29 November 1872
The Works are exceedingly good and well worth a visit. The scenery is very fine also, - but unfortunately it was rather cloudy, so that we did not get the full benefit of the views, which rather reminded me of the Rocky Mountain Scenery in America, altho’ the trees are not so large nor so beautiful The Gum tree, of which there are several varieties, is the principal tree in the bush; - then the he-oak, and the she-oak are also found – the one with its leaf turned up and other down. Orange groves and vineyards have
been planted in quantity, and do very well. It is said there is a good opening for an educated and experienced Wine-blender, as each grower makes his own wine, and the quality is never certain. The Bush is quite open, and you can ride through it easily; - in fact it has the appearance of a gentleman’s park, – it is full of beautiful birds, and the chirp of the cricket and the croak of the frog are continuous; - quite different from the deal silence of the New Zealand Bush. After ascending the Zig-Zag on the Sydney side we passed along at high elevation for some distance, and then descend another Zig-Zag to the plains, on which is some good land, and nearly cleared. A notch is cut round the trees which are to be destroyed. The Gum trees spread their roots so far about, that the growth of grass is increased by their removal – altho’ for the sake of shade to animals and the dews which condense on the trees it is not advisable to carry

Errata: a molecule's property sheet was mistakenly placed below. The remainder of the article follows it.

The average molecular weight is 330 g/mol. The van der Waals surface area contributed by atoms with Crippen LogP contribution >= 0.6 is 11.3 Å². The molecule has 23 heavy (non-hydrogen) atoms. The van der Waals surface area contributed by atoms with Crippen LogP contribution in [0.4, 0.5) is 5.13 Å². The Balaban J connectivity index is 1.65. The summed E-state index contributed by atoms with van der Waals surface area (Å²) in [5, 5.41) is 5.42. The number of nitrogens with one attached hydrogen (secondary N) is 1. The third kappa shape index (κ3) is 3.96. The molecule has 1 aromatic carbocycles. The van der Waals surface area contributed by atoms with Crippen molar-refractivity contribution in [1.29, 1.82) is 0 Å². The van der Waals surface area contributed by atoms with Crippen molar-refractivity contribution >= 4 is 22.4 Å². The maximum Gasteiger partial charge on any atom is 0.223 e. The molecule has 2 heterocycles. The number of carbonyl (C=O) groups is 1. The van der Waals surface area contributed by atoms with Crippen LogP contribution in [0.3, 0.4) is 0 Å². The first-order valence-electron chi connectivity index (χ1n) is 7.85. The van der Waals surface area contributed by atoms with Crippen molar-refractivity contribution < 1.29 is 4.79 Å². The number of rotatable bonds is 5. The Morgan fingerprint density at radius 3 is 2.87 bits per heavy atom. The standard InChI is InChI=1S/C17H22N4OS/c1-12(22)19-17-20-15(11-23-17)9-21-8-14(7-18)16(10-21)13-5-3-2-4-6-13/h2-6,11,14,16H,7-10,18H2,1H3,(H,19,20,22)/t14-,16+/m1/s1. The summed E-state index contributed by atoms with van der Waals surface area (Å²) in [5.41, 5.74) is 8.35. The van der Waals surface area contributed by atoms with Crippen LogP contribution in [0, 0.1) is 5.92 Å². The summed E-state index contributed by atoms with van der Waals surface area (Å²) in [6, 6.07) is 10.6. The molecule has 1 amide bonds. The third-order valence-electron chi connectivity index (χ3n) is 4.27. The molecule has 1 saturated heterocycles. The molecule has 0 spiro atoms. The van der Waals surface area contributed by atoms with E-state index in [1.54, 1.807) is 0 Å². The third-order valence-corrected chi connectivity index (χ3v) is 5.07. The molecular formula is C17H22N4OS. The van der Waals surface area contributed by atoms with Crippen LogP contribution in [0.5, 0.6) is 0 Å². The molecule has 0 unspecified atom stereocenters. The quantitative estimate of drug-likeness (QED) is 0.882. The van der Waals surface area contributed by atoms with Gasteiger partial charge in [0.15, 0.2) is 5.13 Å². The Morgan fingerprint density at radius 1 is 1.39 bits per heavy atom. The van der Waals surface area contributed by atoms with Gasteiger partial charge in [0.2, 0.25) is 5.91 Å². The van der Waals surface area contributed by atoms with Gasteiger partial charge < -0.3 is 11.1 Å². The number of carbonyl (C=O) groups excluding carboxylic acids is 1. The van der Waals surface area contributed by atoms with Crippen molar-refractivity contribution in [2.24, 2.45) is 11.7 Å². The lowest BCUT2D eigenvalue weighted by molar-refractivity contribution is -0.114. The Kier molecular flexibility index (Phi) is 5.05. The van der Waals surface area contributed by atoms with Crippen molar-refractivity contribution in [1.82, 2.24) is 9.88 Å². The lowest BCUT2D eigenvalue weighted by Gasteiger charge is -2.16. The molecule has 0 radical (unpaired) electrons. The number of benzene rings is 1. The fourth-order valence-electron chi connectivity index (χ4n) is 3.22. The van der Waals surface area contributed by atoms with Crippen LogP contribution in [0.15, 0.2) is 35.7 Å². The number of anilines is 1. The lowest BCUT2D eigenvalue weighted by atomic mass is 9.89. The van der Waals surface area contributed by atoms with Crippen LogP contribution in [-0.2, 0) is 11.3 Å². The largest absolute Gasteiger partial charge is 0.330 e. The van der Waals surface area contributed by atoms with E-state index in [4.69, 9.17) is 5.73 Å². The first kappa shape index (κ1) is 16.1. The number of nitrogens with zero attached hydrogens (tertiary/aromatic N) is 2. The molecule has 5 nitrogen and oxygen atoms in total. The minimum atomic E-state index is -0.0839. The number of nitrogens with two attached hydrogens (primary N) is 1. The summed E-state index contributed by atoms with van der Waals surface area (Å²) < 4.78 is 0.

out the work of destruction to an indefinite extent.